In fact, there are historical precedents for such kind of collations, the most prominent of which are the 1936 Berlin Olympics (leveraged by Adolf Hitler) and the two football World Cups won by the Italian national team in 1934 and 1938 (exploited by Benito Mussolini)- all, curiously, examples from political systems that became decisively fascist. The bottom line is that sporting excellence cannot be reduced to communal parameters or hailed as an outgrowth of a putatively effective political incumbency. While it would be naïve to expect the Prime Minister of India campaigning for votes by invoking the accomplishments of India’s cricket team (as he had invoked the heroics of India’s Armed Forces), more subtle forms of parallelism are likely to emerge between sports and politics as part of a fissiparous rhetoric against which we must take adequate protection.

Stars on the fence

The role of sports in nation-building is not limited to the fundamental tenets of the sports or the lessons that legions of sports lovers derive from them. It also extends to the athletes themselves, more so in their performance as citizens rather than their achievements as sportspersons. When an athlete rises to a certain standing on the twin shoulders of effort and fame, they exercise certain clout over the citizenry, a privilege beyond the reach of most of us. Thus, when the likes of Sachin Tendulkar, whose status as the “God of cricket” is not just a product of his incredible sporting ability, but also the result of social dynamics that are rooted deeply in Indian culture- choose to remain silent on the CAA-NRC debate (more so as a former member of Parliament), he does a disservice to the enormous traction the nation has helped generate for him.

African footballer Didier Drogba had almost single-handedly (with his words and actions) ended the civil war ravaging his native Ivory Coast (Image: TheNational.ae)
African footballer Didier Drogba had almost single-handedly (with his words and actions) ended the civil war ravaging his native Ivory Coast (Image: TheNational.ae)

Indian sportspeople of repute cannot altogether relinquish their part as spokespersons for society (whether involved in politics or otherwise) when their careers are founded in the very public domain they are so reluctant to defend. In 2006, African footballer Didier Drogba had almost single-handedly (with his words and actions) ended the civil war ravaging his native Ivory Coast. Surely, demanding our star athletes to take a stand on the unrelenting political travesty is not asking for too much.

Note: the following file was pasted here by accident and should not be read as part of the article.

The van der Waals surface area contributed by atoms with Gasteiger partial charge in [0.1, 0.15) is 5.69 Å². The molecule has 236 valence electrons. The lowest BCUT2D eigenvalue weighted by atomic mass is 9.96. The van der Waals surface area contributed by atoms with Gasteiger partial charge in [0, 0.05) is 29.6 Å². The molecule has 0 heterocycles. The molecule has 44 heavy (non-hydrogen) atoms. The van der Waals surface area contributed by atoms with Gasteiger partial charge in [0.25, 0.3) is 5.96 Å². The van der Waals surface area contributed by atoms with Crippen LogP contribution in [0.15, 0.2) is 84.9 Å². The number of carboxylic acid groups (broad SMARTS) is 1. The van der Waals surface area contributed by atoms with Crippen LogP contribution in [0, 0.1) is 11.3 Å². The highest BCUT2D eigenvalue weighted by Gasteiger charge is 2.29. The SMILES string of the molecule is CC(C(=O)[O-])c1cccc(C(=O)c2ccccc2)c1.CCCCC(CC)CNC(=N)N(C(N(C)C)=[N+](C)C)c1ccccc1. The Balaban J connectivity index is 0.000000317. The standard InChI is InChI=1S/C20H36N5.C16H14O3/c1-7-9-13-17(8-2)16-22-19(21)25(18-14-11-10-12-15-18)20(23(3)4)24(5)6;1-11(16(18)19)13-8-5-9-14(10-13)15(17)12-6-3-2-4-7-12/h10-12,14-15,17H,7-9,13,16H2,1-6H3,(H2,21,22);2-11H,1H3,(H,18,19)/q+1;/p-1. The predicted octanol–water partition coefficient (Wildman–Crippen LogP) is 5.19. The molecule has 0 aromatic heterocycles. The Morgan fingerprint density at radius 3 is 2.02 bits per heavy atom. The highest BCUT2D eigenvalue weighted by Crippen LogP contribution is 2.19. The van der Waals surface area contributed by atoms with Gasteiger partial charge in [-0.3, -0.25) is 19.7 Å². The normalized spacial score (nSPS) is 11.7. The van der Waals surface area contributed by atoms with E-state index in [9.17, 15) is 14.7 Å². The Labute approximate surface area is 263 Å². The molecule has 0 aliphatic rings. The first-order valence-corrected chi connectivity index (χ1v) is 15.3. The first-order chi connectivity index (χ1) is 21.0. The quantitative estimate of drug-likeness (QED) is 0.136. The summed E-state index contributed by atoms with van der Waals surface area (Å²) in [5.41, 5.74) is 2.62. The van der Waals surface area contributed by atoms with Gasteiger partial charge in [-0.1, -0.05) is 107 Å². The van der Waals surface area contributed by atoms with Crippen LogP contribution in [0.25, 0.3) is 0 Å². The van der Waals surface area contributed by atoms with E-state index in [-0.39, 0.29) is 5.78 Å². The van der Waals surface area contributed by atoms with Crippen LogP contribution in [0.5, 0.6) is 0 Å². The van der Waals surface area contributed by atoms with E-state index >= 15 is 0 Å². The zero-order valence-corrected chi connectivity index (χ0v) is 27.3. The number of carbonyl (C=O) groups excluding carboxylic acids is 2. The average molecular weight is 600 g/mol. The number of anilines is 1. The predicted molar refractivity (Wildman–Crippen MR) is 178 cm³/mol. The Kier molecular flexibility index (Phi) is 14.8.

Also read: The country deserves a better class of role models

The road ahead

In 1911, a group of unheralded Indian footballers from an inchoate entity called Mohun Bagan had trumped their far more resourceful and seemingly invincible British counterparts from the East Yorkshire regiment 2-1 in the IFA Shield final. Their monumental victory has, over time, acquired epochal patriotic distinction, proving that with determination and dedication, the apparently impossible can be realised. 

The task of the Indian populace in tackling a regime intent on demolishing India’s founding principles is, similarly, a case of David versus Goliath, an undertaking that requires the retention of remarkable resolve if it is to prolong its united front. In the days and months and years that lie ahead, in the chaos and the turbulence of shutdowns and censorship, in the apathetic fear-mongering and gaslighting of innocents, in the battle for India’s identity, those that endeavour to challenge, question, and fight, shall find the corridors of sports perennially open- encouraging them, empowering them, embracing them. It is this spirit of sports that shall be one of India’s leading lights in the darkness of divisive days. Hum khelenge, hum dekhenge!

Views expressed in the article are of the author and not that of the organisation.

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Priyam Marik
Priyam is currently a post-graduate student of journalism at the University of Sussex, United Kingdom. A Calcuttan at heart, Priyam's interests, besides watching and writing on sports, include literature, debating, and food.